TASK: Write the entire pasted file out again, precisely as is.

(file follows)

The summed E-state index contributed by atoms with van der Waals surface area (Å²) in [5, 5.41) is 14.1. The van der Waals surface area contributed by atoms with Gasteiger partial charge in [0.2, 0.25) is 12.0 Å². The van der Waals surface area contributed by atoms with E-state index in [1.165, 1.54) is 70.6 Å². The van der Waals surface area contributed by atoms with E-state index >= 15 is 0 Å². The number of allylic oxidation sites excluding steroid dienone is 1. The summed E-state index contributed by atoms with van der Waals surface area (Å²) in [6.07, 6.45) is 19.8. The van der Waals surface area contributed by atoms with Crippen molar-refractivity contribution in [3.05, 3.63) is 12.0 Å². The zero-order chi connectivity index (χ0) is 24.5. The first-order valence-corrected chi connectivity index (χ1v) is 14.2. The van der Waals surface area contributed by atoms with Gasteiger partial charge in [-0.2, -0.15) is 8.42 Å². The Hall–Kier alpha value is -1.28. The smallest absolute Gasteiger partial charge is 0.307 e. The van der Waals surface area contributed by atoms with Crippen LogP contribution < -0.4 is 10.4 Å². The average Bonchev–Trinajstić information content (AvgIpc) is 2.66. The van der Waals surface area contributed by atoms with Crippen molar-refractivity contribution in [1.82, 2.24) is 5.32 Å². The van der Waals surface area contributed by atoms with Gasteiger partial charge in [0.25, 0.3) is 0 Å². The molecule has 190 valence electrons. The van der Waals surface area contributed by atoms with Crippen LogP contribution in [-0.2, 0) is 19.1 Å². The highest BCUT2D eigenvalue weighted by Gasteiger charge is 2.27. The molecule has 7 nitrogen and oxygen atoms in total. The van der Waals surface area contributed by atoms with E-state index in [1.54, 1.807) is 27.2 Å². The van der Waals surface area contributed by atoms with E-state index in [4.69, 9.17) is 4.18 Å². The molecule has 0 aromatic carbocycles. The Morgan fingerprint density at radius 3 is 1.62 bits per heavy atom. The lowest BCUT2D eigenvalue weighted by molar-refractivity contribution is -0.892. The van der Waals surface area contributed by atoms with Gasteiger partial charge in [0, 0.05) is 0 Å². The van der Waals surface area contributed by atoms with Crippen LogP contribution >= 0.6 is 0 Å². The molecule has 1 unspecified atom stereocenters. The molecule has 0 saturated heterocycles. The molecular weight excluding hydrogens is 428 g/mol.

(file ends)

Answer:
The summed E-state index contributed by atoms with van der Waals surface area (Å²) in [5, 5.41) is 14.1. The van der Waals surface area contributed by atoms with Gasteiger partial charge in [0.2, 0.25) is 12.0 Å². The van der Waals surface area contributed by atoms with E-state index in [1.165, 1.54) is 70.6 Å². The van der Waals surface area contributed by atoms with E-state index >= 15 is 0 Å². The number of allylic oxidation sites excluding steroid dienone is 1. The summed E-state index contributed by atoms with van der Waals surface area (Å²) in [6.07, 6.45) is 19.8. The van der Waals surface area contributed by atoms with Crippen molar-refractivity contribution in [3.05, 3.63) is 12.0 Å². The zero-order chi connectivity index (χ0) is 24.5. The first-order valence-corrected chi connectivity index (χ1v) is 14.2. The van der Waals surface area contributed by atoms with Gasteiger partial charge in [-0.2, -0.15) is 8.42 Å². The Hall–Kier alpha value is -1.28. The smallest absolute Gasteiger partial charge is 0.307 e. The van der Waals surface area contributed by atoms with Crippen LogP contribution < -0.4 is 10.4 Å². The average Bonchev–Trinajstić information content (AvgIpc) is 2.66. The van der Waals surface area contributed by atoms with Crippen molar-refractivity contribution in [1.82, 2.24) is 5.32 Å². The van der Waals surface area contributed by atoms with Gasteiger partial charge in [0.25, 0.3) is 0 Å². The molecule has 190 valence electrons. The van der Waals surface area contributed by atoms with Crippen LogP contribution in [-0.2, 0) is 19.1 Å². The highest BCUT2D eigenvalue weighted by Gasteiger charge is 2.27. The molecule has 7 nitrogen and oxygen atoms in total. The van der Waals surface area contributed by atoms with E-state index in [1.54, 1.807) is 27.2 Å². The van der Waals surface area contributed by atoms with E-state index in [4.69, 9.17) is 4.18 Å². The molecule has 0 aromatic carbocycles. The Morgan fingerprint density at radius 3 is 1.62 bits per heavy atom. The lowest BCUT2D eigenvalue weighted by molar-refractivity contribution is -0.892. The van der Waals surface area contributed by atoms with Gasteiger partial charge in [0, 0.05) is 0 Å². The van der Waals surface area contributed by atoms with Crippen LogP contribution >= 0.6 is 0 Å². The molecule has 1 unspecified atom stereocenters. The molecule has 0 saturated heterocycles. The molecular weight excluding hydrogens is 428 g/mol.